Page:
Hey Mark, going off the top of my head, the first name that jumps out to me as a guy who looked like a future star but didn’t pan out is Cecil Collins. He was the running back from McNeese State by way of LSU who the Dolphins drafted in the fifth round in 1999 after he slipped because of off-the-field concerns. I’m not lying, the way he ran in training camp with his vision and hitting the hole reminded me a bit of Ricky Williams. Sadly, off-the-field issues were his undoing and his NFL career never took off. I’d have to do more research on the flip-side question because nobody comes to mind right away.

From Roger Dodger (@RogerDolfan):

Did Fangio politely say Fins D “didn’t give their all” being one of the reason he is now coaching in Philly? Heard you mention on one of your All Dolphins Podcast on YouTube that heat really affect opposing teams. Do you think practicing and playing in heat all season is a reason team struggles down the stretch? Maybe time for permanent closed in stadium and practice facility?

Fangio left the Dolphins more than anything else because he wanted to coach in Philadelphia, which he would have done last year had he not committed to Miami before Jonathan Gannon left to become Arizona Cardinals head coach, and the team was fine with him leaving. As for the heat-related question, no, I don’t buy that notion, with the full understanding I’m not a doctor (only play one on YouTube). But I don’t believe there would be a cumulative effect like that.

From Mikebest (@Mbest17):

Do you see Mo Kamara making a bigger impact in camp than Chop Robinson? It seems like Kamara has a big chip on his shoulder about being a 5th round pick.

Hey Mike, Kamara has a HUGE chip on his shoulder about being a fifth-round pick, but that’s not going to get him to the quarterback. I do think there’s a possibility he could make a more immediate impact, though logic suggests (based on draft round status) it’ll be Chop making his mark more quickly.

From Mark Lever (@MarksFinsfan):

One more free agent, you want the Dolphins to sign before the season?

Hey Mark, has to be Calais Campbell, who would flush out that defensive line rotation very nicely and bring along great veteran leadership on top of that.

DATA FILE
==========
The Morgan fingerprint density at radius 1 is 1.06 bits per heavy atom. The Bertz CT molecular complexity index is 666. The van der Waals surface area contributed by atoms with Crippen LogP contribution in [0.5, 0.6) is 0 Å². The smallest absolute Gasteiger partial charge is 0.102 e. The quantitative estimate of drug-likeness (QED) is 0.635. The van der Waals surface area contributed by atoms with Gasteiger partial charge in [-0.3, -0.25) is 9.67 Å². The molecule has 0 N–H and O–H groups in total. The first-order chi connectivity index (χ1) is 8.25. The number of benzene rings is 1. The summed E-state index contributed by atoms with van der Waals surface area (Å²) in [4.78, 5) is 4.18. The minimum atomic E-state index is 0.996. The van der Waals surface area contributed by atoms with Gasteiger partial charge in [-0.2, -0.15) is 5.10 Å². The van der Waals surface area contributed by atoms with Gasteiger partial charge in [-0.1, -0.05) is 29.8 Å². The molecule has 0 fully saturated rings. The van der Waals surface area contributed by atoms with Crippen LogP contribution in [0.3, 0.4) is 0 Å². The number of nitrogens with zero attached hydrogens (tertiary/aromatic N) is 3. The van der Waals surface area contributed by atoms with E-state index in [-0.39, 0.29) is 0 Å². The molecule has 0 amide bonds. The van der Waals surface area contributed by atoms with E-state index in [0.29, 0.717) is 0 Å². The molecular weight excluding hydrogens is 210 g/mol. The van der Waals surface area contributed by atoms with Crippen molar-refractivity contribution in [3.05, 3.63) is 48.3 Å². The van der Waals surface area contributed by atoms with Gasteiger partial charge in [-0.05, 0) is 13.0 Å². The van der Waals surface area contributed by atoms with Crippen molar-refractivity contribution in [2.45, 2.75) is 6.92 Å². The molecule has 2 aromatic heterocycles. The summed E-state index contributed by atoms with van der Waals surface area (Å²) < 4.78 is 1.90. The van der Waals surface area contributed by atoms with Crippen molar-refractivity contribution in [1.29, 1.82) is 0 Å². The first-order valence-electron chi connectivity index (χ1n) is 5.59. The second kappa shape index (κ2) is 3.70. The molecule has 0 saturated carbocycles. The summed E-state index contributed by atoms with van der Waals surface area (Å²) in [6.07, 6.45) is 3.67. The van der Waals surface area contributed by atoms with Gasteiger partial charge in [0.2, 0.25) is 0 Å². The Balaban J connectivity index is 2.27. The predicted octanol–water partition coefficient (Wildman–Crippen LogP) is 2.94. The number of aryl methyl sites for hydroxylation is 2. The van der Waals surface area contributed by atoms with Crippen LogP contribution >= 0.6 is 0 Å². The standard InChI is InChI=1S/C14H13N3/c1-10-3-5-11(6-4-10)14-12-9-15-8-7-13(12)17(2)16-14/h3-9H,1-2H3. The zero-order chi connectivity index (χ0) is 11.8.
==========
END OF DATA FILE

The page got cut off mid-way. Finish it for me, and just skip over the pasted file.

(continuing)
From FZB (@fzb3346):

Difficult to predict which rookies will shine, way too early but in general Grier has made a commendable job of restocking the roster, now a question, do you think a guy like Calais Campbell is on the Dolphins radar? I think he would fit in nicely.

Hey FZB, you can see from my previous answer that I agree with you that he’d be a nice addition and, while I don’t know this for a fact, it certainly is possible the Dolphins have been in contact and told him to sit tight until they get the Xavien Howard money back on their cap. It’s not like Campbell really needs the offseason program. But it also could be the Dolphins have decided they have enough DTs on the roster, even though Campbell would bring something special.

From Rico’s RoughNecks (@TheFin22):

Not a rookie minicamp question, but in hindsight would you have picked Tyler Boyd over OBJ? It appears contracts will be similar in pay permitting OBJ doesn’t hit every incentive. Boyd is a couple of years younger, bigger, and healthier/better stats since 2020.

Hey Rico, yeah, that’s a tough one. This is a tough call because I think OBJ’s ceiling as far as what he could bring to the Dolphins is higher (particularly if Hill or Waddle should have to miss a few games). But I do like Boyd and maybe he’d fit in more seamlessly because he’s used to being the No. 3 guy, so it’s definitely a tough call. Can I answer in January?

From John Lewis (@MrJohnLewis):

When we all talk about filling needs on the roster, how necessary do you think that is comparative to keeping the roster as is and trusting the coaches to develop these young players?

Hey John, there absolutely is merit and value in developing players and not overlooking the idea that somebody could improve and therefore there’s no upgrade needed, but there’s also no guarantee that will happen with every player and then you have to factor in that opponent also will improve. So is your player’s improvement going to be greater than your opponent’s if he wasn’t quite up to par last season? It’s a delicate balance, and this is another part of scouting that gets overlooked, the ability to properly evaluate how far your own players can go?